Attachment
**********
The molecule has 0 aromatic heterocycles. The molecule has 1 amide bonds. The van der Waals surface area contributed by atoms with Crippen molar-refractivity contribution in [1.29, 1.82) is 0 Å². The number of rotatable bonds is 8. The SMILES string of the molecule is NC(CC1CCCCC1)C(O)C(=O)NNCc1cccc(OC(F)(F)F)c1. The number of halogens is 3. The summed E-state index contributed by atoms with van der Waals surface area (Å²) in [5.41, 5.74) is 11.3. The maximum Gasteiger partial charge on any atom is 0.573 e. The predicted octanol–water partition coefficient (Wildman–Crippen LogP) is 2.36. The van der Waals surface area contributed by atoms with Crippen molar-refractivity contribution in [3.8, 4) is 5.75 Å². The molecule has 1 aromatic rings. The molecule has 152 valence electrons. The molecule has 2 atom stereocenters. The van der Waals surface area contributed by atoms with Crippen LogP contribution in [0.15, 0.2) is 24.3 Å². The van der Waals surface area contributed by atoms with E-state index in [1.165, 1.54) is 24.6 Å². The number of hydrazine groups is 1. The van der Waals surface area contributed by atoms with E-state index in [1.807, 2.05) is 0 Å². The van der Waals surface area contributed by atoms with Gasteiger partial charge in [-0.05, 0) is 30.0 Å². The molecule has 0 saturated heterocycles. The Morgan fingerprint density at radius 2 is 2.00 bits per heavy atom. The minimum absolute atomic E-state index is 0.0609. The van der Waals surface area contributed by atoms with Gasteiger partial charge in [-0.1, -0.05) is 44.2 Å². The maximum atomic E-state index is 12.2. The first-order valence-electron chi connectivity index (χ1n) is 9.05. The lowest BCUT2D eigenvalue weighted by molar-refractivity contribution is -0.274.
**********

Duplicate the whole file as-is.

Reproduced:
The molecule has 0 aromatic heterocycles. The molecule has 1 amide bonds. The van der Waals surface area contributed by atoms with Crippen molar-refractivity contribution in [1.29, 1.82) is 0 Å². The number of rotatable bonds is 8. The SMILES string of the molecule is NC(CC1CCCCC1)C(O)C(=O)NNCc1cccc(OC(F)(F)F)c1. The number of halogens is 3. The summed E-state index contributed by atoms with van der Waals surface area (Å²) in [5.41, 5.74) is 11.3. The maximum Gasteiger partial charge on any atom is 0.573 e. The predicted octanol–water partition coefficient (Wildman–Crippen LogP) is 2.36. The van der Waals surface area contributed by atoms with Crippen molar-refractivity contribution in [3.8, 4) is 5.75 Å². The molecule has 1 aromatic rings. The molecule has 152 valence electrons. The molecule has 2 atom stereocenters. The van der Waals surface area contributed by atoms with Crippen LogP contribution in [0.15, 0.2) is 24.3 Å². The van der Waals surface area contributed by atoms with E-state index in [1.165, 1.54) is 24.6 Å². The number of hydrazine groups is 1. The van der Waals surface area contributed by atoms with E-state index in [1.807, 2.05) is 0 Å². The van der Waals surface area contributed by atoms with Gasteiger partial charge in [-0.05, 0) is 30.0 Å². The molecule has 0 saturated heterocycles. The Morgan fingerprint density at radius 2 is 2.00 bits per heavy atom. The minimum absolute atomic E-state index is 0.0609. The van der Waals surface area contributed by atoms with Gasteiger partial charge in [-0.1, -0.05) is 44.2 Å². The maximum atomic E-state index is 12.2. The first-order valence-electron chi connectivity index (χ1n) is 9.05. The lowest BCUT2D eigenvalue weighted by molar-refractivity contribution is -0.274.